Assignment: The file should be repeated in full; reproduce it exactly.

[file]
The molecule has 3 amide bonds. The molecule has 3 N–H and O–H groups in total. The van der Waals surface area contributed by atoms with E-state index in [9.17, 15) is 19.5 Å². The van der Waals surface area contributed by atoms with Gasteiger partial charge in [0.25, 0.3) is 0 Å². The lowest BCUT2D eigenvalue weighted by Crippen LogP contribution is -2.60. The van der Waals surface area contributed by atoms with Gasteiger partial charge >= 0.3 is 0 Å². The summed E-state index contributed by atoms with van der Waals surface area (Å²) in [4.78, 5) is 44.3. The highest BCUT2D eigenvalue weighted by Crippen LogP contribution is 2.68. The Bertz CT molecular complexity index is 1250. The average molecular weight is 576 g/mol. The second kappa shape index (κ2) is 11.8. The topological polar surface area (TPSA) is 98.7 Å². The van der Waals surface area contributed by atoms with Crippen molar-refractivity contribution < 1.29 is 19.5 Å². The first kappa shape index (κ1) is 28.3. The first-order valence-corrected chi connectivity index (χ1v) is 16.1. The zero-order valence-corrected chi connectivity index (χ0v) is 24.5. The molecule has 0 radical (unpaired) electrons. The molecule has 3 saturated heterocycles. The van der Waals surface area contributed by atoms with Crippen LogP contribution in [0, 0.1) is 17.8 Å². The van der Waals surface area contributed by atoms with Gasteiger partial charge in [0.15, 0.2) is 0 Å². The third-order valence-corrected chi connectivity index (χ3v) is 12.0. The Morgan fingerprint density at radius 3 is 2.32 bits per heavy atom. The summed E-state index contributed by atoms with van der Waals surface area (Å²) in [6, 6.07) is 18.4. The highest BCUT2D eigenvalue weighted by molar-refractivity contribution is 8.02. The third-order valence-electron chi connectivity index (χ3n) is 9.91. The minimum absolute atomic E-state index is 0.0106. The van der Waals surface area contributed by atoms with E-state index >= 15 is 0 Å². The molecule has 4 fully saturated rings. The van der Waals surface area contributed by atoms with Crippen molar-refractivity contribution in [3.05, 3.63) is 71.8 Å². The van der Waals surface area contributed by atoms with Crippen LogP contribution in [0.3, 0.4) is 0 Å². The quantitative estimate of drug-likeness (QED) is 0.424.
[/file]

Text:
The molecule has 3 amide bonds. The molecule has 3 N–H and O–H groups in total. The van der Waals surface area contributed by atoms with E-state index in [9.17, 15) is 19.5 Å². The van der Waals surface area contributed by atoms with Gasteiger partial charge in [0.25, 0.3) is 0 Å². The lowest BCUT2D eigenvalue weighted by Crippen LogP contribution is -2.60. The van der Waals surface area contributed by atoms with Gasteiger partial charge >= 0.3 is 0 Å². The summed E-state index contributed by atoms with van der Waals surface area (Å²) in [4.78, 5) is 44.3. The highest BCUT2D eigenvalue weighted by Crippen LogP contribution is 2.68. The Bertz CT molecular complexity index is 1250. The average molecular weight is 576 g/mol. The second kappa shape index (κ2) is 11.8. The topological polar surface area (TPSA) is 98.7 Å². The van der Waals surface area contributed by atoms with Crippen molar-refractivity contribution < 1.29 is 19.5 Å². The first kappa shape index (κ1) is 28.3. The first-order valence-corrected chi connectivity index (χ1v) is 16.1. The zero-order valence-corrected chi connectivity index (χ0v) is 24.5. The molecule has 0 radical (unpaired) electrons. The molecule has 3 saturated heterocycles. The van der Waals surface area contributed by atoms with Crippen LogP contribution in [0, 0.1) is 17.8 Å². The van der Waals surface area contributed by atoms with Gasteiger partial charge in [0.15, 0.2) is 0 Å². The third-order valence-corrected chi connectivity index (χ3v) is 12.0. The Morgan fingerprint density at radius 3 is 2.32 bits per heavy atom. The summed E-state index contributed by atoms with van der Waals surface area (Å²) in [6, 6.07) is 18.4. The highest BCUT2D eigenvalue weighted by molar-refractivity contribution is 8.02. The third-order valence-electron chi connectivity index (χ3n) is 9.91. The minimum absolute atomic E-state index is 0.0106. The van der Waals surface area contributed by atoms with E-state index >= 15 is 0 Å². The molecule has 4 fully saturated rings. The van der Waals surface area contributed by atoms with Crippen molar-refractivity contribution in [3.05, 3.63) is 71.8 Å². The van der Waals surface area contributed by atoms with Crippen LogP contribution in [0.3, 0.4) is 0 Å². The quantitative estimate of drug-likeness (QED) is 0.424.